It was only a few years ago that my local Blockbuster was having their “going out of business” sale. I was taking the chance to buy a few movies with what little money I had, when I stumbled upon the film The Imaginarium of Doctor Parnassus. The case art alone was interesting. It showed four men in white suits surrounding a mirror that showed a landscape resembling Candy Land. On the back of the box, it mentioned that the movie showed Heath Ledger in his last film role. Considering the movie was only $3, I didn’t see a reason why I shouldn’t buy it. To this day it stands as one of my favorite movies, not because of the movie itself, but for the potential the story had.
Spoilers after the jump.
We follow an older gentleman by the name of Doctor Parnassus who travels around modern day London with a group of people, going to public venues to find anyone willing to “expand their horizons”. If someone’s intrigued with the show, they go through a mirror and make a choice: either to better themselves, or give into temptation. Oddly they don’t target people who are misguided in life; rather they literally choose anyone (of an adult age). From a woman smoking outside, to people visiting a carnival, they tell little of their intentions and expect to be paid for their services. When a person decides to volunteer, they are told to walk through a prop mirror, through which they are transported into “the mind of the Doctor”. How the person sees this dream world in the Doctor’s mind depends on the individual’s own psyche, along with any current trauma that person is facing. For instance, an alcoholic finds himself stumbling through the woods, tripping over empty bottles, then dropped from the sky in front of a crossroads. He can either climb a large staircase to an ambiguous shining light, or he can rest at the pub to his left. As he walks into the bar and orders a double, the building explodes, and the man is sent to hell.
After a few failed attempts of saving souls in this way, Doctor Parnassus explains to his daughter, Valentina, that he has been playing this game of chance with the Devil for a thousand years as part of a series of bets. He lived the beginning of his life as a monk, under the belief that he and the other monks were ordained to the task of telling a story. Sadly there’s no context as to what the story is about, just that it’s of the utmost importance that it be told, as it “held the universe together”. When the devil visited Parnassus and the monks, he stole their voices, and tried to prove that even though they have stopped their narration, the world continued on. The Doctor continues to believe that out in the world, someone else is telling a story, and that is why the universe is sustained. The Devil, or “Mr. Nick” as Parnassus calls him, offers him a bet: if he could keep people interested in his stories, he would be granted eternal life. Parnassus won the bet, but later realized the devil let him win, for reasons he had yet to discover.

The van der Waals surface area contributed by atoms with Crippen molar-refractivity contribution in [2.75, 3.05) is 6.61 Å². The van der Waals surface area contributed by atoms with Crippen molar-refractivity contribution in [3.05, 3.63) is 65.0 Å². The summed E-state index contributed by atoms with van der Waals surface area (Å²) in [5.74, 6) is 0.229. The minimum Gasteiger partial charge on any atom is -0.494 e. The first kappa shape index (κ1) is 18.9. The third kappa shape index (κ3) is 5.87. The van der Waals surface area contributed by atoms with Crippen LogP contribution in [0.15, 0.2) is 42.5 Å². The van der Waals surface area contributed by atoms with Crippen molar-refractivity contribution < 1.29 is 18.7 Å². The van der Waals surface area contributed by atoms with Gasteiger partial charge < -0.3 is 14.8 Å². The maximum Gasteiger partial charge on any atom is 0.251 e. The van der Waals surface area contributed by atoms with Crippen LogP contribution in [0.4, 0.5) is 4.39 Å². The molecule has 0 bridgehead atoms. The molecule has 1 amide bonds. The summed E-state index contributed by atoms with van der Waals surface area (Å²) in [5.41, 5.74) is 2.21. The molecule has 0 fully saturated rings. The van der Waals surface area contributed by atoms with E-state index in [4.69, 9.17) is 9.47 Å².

His story is cut short when the group stops to save a man hanging from a bridge. The man says that he can’t recall who he is and why he was hung, so Parnassus suggests that he work in their show to see if he can recollect his memories in the meantime.
Two days before Valentina’s sixteenth birthday, Parnassus is visited by Mr. Nick. He’s reminded that he had sold his daughter to the Devil in exchange for youth to seduce a woman (Val’s mother). Mr. Nick decides to be generous, and offers the Doctor another bet: if he can guide five souls to salvation, he can keep his daughter.The hanged man, who remembers himself as Tony, suggests that the show be made more modern and less clunky to attract more people to the show. The group agrees, and they sit around a shopping district to collect volunteers. To their surprise, Tony’s idea works, and they gather four people within a matter of minutes.